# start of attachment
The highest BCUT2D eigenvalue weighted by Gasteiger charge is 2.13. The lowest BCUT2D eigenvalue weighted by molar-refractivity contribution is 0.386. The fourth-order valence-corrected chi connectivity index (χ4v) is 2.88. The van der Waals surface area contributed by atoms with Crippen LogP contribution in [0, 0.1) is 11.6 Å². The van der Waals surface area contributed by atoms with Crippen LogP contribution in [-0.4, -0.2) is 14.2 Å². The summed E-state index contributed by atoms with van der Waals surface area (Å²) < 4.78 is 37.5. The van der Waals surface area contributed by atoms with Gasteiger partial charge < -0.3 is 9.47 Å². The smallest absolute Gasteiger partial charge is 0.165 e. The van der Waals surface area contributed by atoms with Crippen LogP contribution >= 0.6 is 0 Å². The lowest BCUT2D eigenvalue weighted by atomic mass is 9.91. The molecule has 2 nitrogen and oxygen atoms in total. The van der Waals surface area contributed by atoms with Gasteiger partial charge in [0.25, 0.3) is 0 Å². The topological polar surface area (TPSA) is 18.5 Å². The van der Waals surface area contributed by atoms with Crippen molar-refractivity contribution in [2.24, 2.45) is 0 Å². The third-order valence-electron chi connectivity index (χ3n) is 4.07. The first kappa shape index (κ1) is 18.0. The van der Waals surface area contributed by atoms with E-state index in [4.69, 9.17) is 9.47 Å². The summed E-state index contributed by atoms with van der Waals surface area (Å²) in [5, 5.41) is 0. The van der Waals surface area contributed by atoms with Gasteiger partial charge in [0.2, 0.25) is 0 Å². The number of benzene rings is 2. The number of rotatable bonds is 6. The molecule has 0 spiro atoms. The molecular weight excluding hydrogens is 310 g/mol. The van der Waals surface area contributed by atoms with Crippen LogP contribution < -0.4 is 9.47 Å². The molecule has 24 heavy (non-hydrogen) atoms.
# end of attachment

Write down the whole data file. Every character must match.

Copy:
The highest BCUT2D eigenvalue weighted by Gasteiger charge is 2.13. The lowest BCUT2D eigenvalue weighted by molar-refractivity contribution is 0.386. The fourth-order valence-corrected chi connectivity index (χ4v) is 2.88. The van der Waals surface area contributed by atoms with Crippen LogP contribution in [0, 0.1) is 11.6 Å². The van der Waals surface area contributed by atoms with Crippen LogP contribution in [-0.4, -0.2) is 14.2 Å². The summed E-state index contributed by atoms with van der Waals surface area (Å²) < 4.78 is 37.5. The van der Waals surface area contributed by atoms with Gasteiger partial charge < -0.3 is 9.47 Å². The smallest absolute Gasteiger partial charge is 0.165 e. The van der Waals surface area contributed by atoms with Crippen LogP contribution >= 0.6 is 0 Å². The lowest BCUT2D eigenvalue weighted by atomic mass is 9.91. The molecule has 2 nitrogen and oxygen atoms in total. The van der Waals surface area contributed by atoms with Gasteiger partial charge in [0.25, 0.3) is 0 Å². The topological polar surface area (TPSA) is 18.5 Å². The van der Waals surface area contributed by atoms with Crippen molar-refractivity contribution in [2.24, 2.45) is 0 Å². The third-order valence-electron chi connectivity index (χ3n) is 4.07. The first kappa shape index (κ1) is 18.0. The van der Waals surface area contributed by atoms with E-state index in [4.69, 9.17) is 9.47 Å². The summed E-state index contributed by atoms with van der Waals surface area (Å²) in [5, 5.41) is 0. The van der Waals surface area contributed by atoms with Gasteiger partial charge in [0.2, 0.25) is 0 Å². The number of benzene rings is 2. The number of rotatable bonds is 6. The molecule has 0 spiro atoms. The molecular weight excluding hydrogens is 310 g/mol. The van der Waals surface area contributed by atoms with Crippen LogP contribution < -0.4 is 9.47 Å². The molecule has 24 heavy (non-hydrogen) atoms.